When you’re writing and recording, do you think about how the songs will translate into a live environment?

We never really have in the past. This time it was difficult because we knew we were going to play big arenas on this tour. It was in the back of your mind, but first and foremost, it’s really what the song needs before all that. On this album “Open Arms” is one where we kind of had that in mind. When we were talking about it I was trying to explain about the chorus, a real repetitive beat pounding at the same time and I found myself talking about light shows and how the lights would be going. It’s definitely in the back of your mind but we need to think about making the album the best album it could be.

Elbow released its first EP Noisebox in 1998 but you’ve been playing together since 1990.  What are the keys to keeping a band together for so long?

There’s only one really. We’ve always had this gang mentality. We’re really good friends first and foremost. That’s the most important thing. I always find it sad when the band that you love decides to go their separate ways. That’s a real shame. We all find the same things funny, we have a laugh and we enjoy each other’s company. And we know how lucky we are to be doing what we’re doing. When you’re away on tour, you have to be aware of people’s feelings. Maybe sometimes people need their space. We kind of know how after years of doing it. I feel like if I wasn’t doing this in Elbow, I’m not sure I would be doing it. I just don’t think I’d enjoy it as much with others.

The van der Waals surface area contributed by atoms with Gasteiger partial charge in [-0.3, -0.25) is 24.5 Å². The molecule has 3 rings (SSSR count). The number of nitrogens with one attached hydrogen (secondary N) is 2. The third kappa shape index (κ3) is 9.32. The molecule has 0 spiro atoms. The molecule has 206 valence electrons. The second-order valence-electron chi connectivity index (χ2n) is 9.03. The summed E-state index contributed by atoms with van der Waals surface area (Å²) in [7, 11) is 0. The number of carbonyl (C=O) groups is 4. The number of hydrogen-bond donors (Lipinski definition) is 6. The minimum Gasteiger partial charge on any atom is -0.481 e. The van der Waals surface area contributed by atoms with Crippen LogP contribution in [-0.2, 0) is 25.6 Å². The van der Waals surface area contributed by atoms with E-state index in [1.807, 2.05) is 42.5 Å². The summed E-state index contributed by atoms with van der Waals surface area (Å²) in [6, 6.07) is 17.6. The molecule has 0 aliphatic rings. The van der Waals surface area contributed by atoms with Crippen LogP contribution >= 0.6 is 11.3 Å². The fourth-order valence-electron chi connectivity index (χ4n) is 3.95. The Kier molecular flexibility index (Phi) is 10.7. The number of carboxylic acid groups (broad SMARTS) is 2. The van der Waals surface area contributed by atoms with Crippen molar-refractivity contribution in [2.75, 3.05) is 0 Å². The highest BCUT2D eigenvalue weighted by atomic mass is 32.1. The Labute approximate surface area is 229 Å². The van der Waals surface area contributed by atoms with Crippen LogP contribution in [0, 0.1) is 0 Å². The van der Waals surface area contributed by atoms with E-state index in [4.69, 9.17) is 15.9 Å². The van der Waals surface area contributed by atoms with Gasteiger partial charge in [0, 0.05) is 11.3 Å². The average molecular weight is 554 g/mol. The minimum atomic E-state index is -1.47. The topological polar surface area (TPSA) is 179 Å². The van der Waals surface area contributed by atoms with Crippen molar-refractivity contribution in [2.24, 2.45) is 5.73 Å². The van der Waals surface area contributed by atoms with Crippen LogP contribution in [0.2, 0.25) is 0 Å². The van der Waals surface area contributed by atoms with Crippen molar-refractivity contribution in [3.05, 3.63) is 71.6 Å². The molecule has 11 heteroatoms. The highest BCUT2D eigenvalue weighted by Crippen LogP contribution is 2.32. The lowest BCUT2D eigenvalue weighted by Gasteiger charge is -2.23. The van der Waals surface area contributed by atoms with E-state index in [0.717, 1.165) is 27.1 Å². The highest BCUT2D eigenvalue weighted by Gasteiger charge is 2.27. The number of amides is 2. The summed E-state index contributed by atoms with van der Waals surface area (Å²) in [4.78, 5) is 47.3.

Can you give any advice to bands and musicians just starting out today?

The thing that I always feel is the most important is to write the music that you would want to hear. In the past, before we were Elbow, we were a band called Soft and we were writing what we thought the record industry wanted to hear so that we could get a deal to record albums. Until we actually started writing the music that we wanted to write, that we were passionate about, nothing ever happened. I also think bands these days can get their music around. Lot’s of bands are able to get records out now. For us that’s very important. We’re very lucky that way. Write the music you want to write, that’s the most important thing.

Listening to the song “Lippy Kids” brought back memories of adolescence, that age of innocence, endless possibilities and big dreams. Was making this album like building your own rocket?

I think because of everything that’s happened, with the last album doing so well, we realized that if you stick with something, you can get there, you can do it. And that’s what Guy [Garvey] is saying really. It’s sort of like teenagers are all vilified and people won’t pass them on the streets because they are worried about them but it’s a great time when anything is possible. It’s a time when your life’s really starting. And he’s saying you can do anything you want. Just go for it. The thing you think is the hardest thing to get to, even if you get halfway, that’s pretty cool.